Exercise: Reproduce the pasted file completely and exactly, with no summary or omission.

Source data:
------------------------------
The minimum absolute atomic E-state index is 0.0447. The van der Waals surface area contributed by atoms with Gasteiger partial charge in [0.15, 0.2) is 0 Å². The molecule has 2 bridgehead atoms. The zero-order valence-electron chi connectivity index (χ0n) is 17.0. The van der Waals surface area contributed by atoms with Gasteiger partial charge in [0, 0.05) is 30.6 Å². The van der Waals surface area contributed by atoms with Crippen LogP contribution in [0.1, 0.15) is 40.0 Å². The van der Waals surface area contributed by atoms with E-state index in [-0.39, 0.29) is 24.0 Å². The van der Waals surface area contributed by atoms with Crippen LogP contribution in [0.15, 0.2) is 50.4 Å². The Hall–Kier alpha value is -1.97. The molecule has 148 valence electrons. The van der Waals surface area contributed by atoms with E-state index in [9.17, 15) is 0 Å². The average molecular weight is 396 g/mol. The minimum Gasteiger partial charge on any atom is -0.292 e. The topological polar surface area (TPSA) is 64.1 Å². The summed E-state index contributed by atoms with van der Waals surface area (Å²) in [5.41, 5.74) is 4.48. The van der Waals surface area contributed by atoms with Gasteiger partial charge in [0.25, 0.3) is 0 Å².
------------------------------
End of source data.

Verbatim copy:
The minimum absolute atomic E-state index is 0.0447. The van der Waals surface area contributed by atoms with Gasteiger partial charge in [0.15, 0.2) is 0 Å². The molecule has 2 bridgehead atoms. The zero-order valence-electron chi connectivity index (χ0n) is 17.0. The van der Waals surface area contributed by atoms with Gasteiger partial charge in [0, 0.05) is 30.6 Å². The van der Waals surface area contributed by atoms with Crippen LogP contribution in [0.1, 0.15) is 40.0 Å². The van der Waals surface area contributed by atoms with E-state index in [-0.39, 0.29) is 24.0 Å². The van der Waals surface area contributed by atoms with Crippen LogP contribution in [0.15, 0.2) is 50.4 Å². The Hall–Kier alpha value is -1.97. The molecule has 148 valence electrons. The van der Waals surface area contributed by atoms with E-state index in [9.17, 15) is 0 Å². The average molecular weight is 396 g/mol. The minimum Gasteiger partial charge on any atom is -0.292 e. The topological polar surface area (TPSA) is 64.1 Å². The summed E-state index contributed by atoms with van der Waals surface area (Å²) in [5.41, 5.74) is 4.48. The van der Waals surface area contributed by atoms with Gasteiger partial charge in [0.25, 0.3) is 0 Å².